A warm-up should consist of light physical activity such as walking, jogging, stationary biking, jumping jacks, etc.

Your individual fitness level and the activity determine how hard and how long you should go but, generally speaking, the average person should build up to a light sweat during warm-ups. You want to prepare your body for activity, not fatigue it. A warm-up should be done in these stages: Easy movements that get your joints moving freely, like standing arm raises, arm and shoulder circles, neck rotations, and trunk twists.

Gentle, progressive, aerobic activity that starts the process of raising your heart rate, like jumping jacks, skipping rope, and running in place. This begins working the joints and muscles that will be used during the activity. Perform dynamic movements to prepare your core for the upcoming sit-up workout.

These movements are done more rapidly than the gentle mobility movements — envision a swimmer before a race or a weightlifter before a big lift. Dynamic movements should raise the heart rate, loosen specific joints and muscles, and get you motivated for your workout. Stretching should generally be done after a workout. It'll help you reduce soreness from the workout, increase range of motion and flexibility within a joint or muscle, and prepare your body for any future workouts.

Stretching immediately post-exercise while your muscles are still warm allows your muscles to return to their full range of motion which gives you more flexibility gains and reduces the chance of injury or fatigue in the hours or days after an intense workout. It's important to remember that even when you're warm and loose, you should never "bounce" during stretching. Keep your movements slow and controlled. To recap, you should warm up for 0 minutes, stretch lightly for minutes, perform your workout, and then stretch for 0 minutes.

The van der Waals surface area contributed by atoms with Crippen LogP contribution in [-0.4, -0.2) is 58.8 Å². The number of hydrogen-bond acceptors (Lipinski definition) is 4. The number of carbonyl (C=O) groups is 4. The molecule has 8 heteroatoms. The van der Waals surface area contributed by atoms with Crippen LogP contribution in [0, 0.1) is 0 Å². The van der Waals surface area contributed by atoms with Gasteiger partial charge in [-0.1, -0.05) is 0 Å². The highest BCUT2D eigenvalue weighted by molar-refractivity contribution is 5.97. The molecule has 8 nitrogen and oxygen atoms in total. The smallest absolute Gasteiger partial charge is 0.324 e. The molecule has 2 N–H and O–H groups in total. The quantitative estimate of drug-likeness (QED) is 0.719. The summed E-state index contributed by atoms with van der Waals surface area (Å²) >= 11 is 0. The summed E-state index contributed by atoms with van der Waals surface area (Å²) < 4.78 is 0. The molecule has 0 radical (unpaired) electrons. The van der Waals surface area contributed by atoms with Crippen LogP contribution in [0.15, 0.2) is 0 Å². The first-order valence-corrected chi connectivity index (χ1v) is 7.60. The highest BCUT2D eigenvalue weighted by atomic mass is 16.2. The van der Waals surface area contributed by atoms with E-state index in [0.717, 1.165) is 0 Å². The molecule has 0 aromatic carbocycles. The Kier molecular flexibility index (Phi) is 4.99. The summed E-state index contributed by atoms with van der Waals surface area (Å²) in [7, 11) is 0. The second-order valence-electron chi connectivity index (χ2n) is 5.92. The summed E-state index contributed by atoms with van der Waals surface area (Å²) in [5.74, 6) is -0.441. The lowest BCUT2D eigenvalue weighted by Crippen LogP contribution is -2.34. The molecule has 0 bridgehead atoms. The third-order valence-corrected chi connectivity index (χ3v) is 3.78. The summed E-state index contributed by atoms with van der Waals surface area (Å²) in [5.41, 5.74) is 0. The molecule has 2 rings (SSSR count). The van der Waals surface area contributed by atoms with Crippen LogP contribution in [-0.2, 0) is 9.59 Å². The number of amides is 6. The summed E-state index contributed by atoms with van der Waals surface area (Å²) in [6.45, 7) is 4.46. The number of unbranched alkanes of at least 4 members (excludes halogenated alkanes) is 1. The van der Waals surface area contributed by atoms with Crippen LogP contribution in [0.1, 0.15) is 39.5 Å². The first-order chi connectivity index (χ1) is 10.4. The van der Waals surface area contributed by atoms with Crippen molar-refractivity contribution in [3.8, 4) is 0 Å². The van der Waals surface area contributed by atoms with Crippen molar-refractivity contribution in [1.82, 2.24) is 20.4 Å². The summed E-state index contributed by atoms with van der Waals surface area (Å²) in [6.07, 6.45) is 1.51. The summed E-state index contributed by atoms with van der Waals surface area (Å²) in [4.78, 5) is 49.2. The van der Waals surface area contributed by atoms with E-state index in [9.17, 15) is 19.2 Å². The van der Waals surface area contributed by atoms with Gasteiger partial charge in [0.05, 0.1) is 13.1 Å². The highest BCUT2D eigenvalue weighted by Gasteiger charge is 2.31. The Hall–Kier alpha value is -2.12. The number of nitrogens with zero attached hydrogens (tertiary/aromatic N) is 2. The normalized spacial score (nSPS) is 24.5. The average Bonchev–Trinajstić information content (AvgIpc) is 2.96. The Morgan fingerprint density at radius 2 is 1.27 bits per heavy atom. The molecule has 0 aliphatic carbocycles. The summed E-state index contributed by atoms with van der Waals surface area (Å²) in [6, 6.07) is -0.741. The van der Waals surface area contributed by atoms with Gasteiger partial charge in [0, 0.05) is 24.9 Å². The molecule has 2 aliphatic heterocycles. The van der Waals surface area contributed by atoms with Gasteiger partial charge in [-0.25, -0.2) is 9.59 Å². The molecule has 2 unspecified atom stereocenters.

We've included some warm-up exercises and stretches that specifically target the muscles used in the program see page Avoiding Injuries Sit-ups are an efficient way to build strength and lean muscle when done correctly by healthy fit individuals, but, let's face it, none of us is perfect.

Due to years of improper posture, sports injuries or even weak musculature, we all have imbalances that can affect proper sit-up form and even put us on the fast track to injury. In addition, any pre-existing injury in the back or core can be exacerbated by jumping into sit-ups too quickly or doing them with improper technique. It's very important that you focus on proper form and perform the core movements in a slow, controlled manner.

If you have a pre-existing condition like lower back soreness, poor posture or a muscular imbalance, take your time and work your way up slowly while focusing on training with good form. If pain or soreness persists, please see a medical professional. Listen to your body. You should be able to tell when you're ready to begin a strength and conditioning program like this one by tuning in to your body. Take it easy and be smart about determining what's normal soreness from a workout and what's a nagging injury that you're aggravating.

If you think it's the latter, take a few extra days off and see if the soreness passes.

This 50 Push-Up Challenge Will Transform Your Body in 30 Days

If it doesn't, you should see a medical professional. Throughout the routine, you should expect to experience mild soreness and fatigue, especially when you' re just getting started. The feeling of your muscles being "pumped" and the fatigue of an exhausting workout should be expected.

These are positive feelings. On the other hand, any sharp pain, muscle spasm or numbness is a warning sign that you need to stop and not push yourself any harder. Some small muscle groups may fatigue faster because they're often overlooked in other workouts. With restrained-leg sit-ups, your hip flexors and quads are doing a good amount of work, and for some individuals these areas can tire out before the abdominal muscles when performing max-rep tests. It's important to slowly and steadily build up the strength of your entire core — not just your abs — in order to perform an extreme number of sit-up repetitions.